Using Guides

Using a Honing Guide

Paul doesn’t consider these an essential tool, however he understands that some beginners may not feel comfortable starting with freehand sharpening. The honing guide is useful if you want to achieve an exact angle, however there is a bit of leeway when sharpening as chisels can be sharpened anywhere between 25-35° and plane blades can…

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Using a Sawset

When using a sawset, start at one end of the saw and work your way down, setting each alternate tooth so you don’t lose track of your pattern (ripcut/crosscut) and end up setting the teeth in the wrong direction. Set every other tooth one way, then turn the saw end for end and repeat the…

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Using a Card Scraper

When using a card scraper, wrap three fingers around each side and push your thumbs into the opposite side of the scraper to bend the plate. To begin working the wood, lean the scraper forward and press and push through the base of the scraper plate. The more you bend the card and the more…

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Using a Plough Plane

When using a plough plane, the cutting iron can be set deeper than a smoothing plane as it is narrower and therefore requires much less effort to push into the wood. The cutting iron sometimes go under the wood’s surface fibres and causes them to tear because the side walls at the surface level are…

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Using a Gouge

You can drive the gouge into the wood using a chisel hammer or mallet or use hand and arm pressure only. You can use them to pare cut, depending on the gouge type. The gouge can make shallow or deep cuts depending on the pressure applied, if you are using it to hollow, you would…

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Using a Swing Brace

To use a brace, rotate the centre grip and combine hand and arm pressure to push the bit into the wood. The bit has a spiral point that assists to pull the bit into the wood with each rotation you make. The bit is held firmly within the chuck by two jaws. Turning the grip…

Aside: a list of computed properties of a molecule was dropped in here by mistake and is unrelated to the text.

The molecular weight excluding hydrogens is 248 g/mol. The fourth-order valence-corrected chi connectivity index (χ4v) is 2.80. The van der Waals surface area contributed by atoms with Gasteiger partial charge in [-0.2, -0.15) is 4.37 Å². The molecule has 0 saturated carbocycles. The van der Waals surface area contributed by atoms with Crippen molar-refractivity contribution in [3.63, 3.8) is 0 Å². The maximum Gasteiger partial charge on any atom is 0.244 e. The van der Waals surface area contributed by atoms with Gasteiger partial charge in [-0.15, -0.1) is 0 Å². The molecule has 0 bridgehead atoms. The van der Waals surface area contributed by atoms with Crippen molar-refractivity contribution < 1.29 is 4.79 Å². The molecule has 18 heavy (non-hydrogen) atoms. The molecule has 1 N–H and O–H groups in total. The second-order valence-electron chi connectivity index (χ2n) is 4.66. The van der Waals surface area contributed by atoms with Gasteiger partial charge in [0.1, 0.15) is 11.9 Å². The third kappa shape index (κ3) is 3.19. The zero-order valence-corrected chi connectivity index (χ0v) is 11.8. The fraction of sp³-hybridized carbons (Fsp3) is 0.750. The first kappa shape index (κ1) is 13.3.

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Using a Combination Gauge

To see a video on using the gauge, click here. This can seem like an awkwardly shaped tool, holding the wood with one hand and the stem with the other can aid control. Press lightly but firmly when marking, the pressure should be applied against the registration face, not downwards onto the pins. You don’t…

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Using a Router Plane

When using a router plane and removing material to a specific depth, you can use a chisel to remove the bulk of the material then go over it with a router, or you can make incremental depth changes with the router until the final depth is established. Removing the bulk gallery: Use a knife to…

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Using a Sliding Bevel

The sliding bevel is used to mark or check any angle. By sliding the beam from inside the stock you can adjust both components to set the desired angle needed. The lock mechanism holds both components in place and can be a variety of mechanism types. These include wing nut, lever cam, slide lock or…

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Using a #80 Scraper

When using the #80 scraper, generally known as the cabinet scraper, the first thing you should do is establish a comfortable grip. It is designed so you can hold the handles and press your thumbs into the back of the centre. This applies the most direct force behind the cutting edge. To lower the blade,…

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